PITTSBURGH — High school students who grew up during the 2007-09 recession whose parents rode out the financial struggle are showing a greater tendency to save for college, avoid debt, and embrace attending two-year community colleges and vocational schools, according to the latest survey by the College Savings Foundation.
Sophomores, juniors and seniors across the country surveyed by the Washington–based foundation in its eighth annual “How Youth Plan to Fund College” survey are targeting schools that will lead them to careers while keeping costs in check. They also appear to be relying less on loans and scholarships as opposed to their savings and expectations for working through college.
“We are pleased to see this year’s high school students demonstrate a strong appetite for making responsible cost-effective choices,” said Richard Polimeni, chairman of the College Savings Foundation. “This bears out the emerging profile of Generation Z students as financially careful and risk averse.”
Gen Zs are young people born during the mid- to late-1990s.
Polimeni said student debt has been a growing concern nationally, now at an all-time high of $1.3 trillion.
“A lot of students are seeing their parents struggle to pay off their own student loans,” he said. “They’ve also lived through the recession and seen their parents have a tough time making ends meet. The way they are assisting is by being more responsible financially and taking more responsibility for their own college costs.”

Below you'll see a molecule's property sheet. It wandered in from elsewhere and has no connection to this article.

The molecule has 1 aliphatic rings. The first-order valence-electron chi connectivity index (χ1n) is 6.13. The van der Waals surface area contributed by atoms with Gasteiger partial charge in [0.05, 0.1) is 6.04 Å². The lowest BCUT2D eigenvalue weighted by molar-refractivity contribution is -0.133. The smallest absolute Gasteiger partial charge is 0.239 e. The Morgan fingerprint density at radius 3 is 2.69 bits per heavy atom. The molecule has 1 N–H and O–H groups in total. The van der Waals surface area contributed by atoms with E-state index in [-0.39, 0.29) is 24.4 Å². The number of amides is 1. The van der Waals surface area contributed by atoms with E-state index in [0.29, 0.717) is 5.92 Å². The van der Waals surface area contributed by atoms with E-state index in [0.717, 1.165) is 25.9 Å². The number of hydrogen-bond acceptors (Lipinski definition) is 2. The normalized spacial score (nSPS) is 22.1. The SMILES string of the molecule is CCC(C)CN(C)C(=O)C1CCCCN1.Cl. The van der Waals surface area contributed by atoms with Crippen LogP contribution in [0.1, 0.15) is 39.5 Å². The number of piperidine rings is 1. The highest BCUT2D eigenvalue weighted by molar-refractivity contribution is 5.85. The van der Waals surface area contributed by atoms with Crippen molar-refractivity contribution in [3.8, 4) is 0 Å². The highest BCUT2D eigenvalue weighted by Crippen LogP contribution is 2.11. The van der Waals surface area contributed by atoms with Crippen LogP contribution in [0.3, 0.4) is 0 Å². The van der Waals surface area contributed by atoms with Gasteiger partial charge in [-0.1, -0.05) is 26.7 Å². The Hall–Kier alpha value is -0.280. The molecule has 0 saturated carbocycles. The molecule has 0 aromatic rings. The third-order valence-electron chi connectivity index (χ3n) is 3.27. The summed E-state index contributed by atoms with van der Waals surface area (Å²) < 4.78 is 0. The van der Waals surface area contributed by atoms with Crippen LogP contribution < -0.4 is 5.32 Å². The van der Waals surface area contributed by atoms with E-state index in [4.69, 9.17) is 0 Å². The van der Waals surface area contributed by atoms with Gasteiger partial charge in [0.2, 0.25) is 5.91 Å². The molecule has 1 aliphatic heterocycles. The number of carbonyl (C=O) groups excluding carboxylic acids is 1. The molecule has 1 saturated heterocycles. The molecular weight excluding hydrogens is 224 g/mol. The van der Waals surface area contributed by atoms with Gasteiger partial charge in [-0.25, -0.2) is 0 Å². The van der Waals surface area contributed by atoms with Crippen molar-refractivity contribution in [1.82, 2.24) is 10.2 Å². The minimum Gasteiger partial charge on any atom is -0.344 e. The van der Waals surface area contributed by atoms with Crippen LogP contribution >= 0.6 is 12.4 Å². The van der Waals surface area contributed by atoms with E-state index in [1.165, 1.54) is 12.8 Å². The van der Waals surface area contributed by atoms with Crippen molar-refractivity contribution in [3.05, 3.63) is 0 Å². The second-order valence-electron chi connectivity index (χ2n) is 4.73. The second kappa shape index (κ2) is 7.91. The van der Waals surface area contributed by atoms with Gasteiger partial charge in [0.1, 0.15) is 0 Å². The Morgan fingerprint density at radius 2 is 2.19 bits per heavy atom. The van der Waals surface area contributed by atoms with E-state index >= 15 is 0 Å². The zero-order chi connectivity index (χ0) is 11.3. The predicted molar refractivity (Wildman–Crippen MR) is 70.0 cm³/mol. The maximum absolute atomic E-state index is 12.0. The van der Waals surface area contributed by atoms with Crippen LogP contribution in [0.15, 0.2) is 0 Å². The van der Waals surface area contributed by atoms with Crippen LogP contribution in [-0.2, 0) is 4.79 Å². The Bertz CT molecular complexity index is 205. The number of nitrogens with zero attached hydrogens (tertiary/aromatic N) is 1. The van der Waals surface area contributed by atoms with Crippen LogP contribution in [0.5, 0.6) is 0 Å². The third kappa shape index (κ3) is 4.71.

Part of that financially responsible mindset involves embracing all kinds of education — traditional four-year colleges and universities, community colleges and vocational schools.
Over the past several years, the survey has tracked an increase in students planning to attend community colleges, and this year rose of 5 percentage points to 25 percent.
Among those surveyed, 44 percent are choosing public colleges; 18 percent private colleges; and more than 6 percent vocational schools or career programs.
Forty-nine percent had already saved between $1,000 and $5,000; 27 percent had saved more than $5,000.
Fifty-four had jobs to earn money for higher education, and 85 percent planned to work during college. Twenty 20 percent planned to work full-time.
Reluctance to take on debt was a recurring theme, with 69 percent saying they were concerned about loans.
This year’s survey showed a drop among students who planned to take on debt, to 11 percent from 21 percent last year. The number of high school students who would “possibly” take on student loan debt also dropped to 63 percent from 71 percent. Those planning to take financial aid dropped to 49 percent from 56 percent last year.
Researchers found that parental modeling counts. Just over 70 percent of those students who were primarily saving for college in tax-advantaged 529 plans had parents who are doing so, too.
“We are seeing great engagement between students and parents, and that conversation is helping them be more responsible,” Polimeni said. “Also, there is a modeling effect. The students look at their parents saving money and they model that behavior.”
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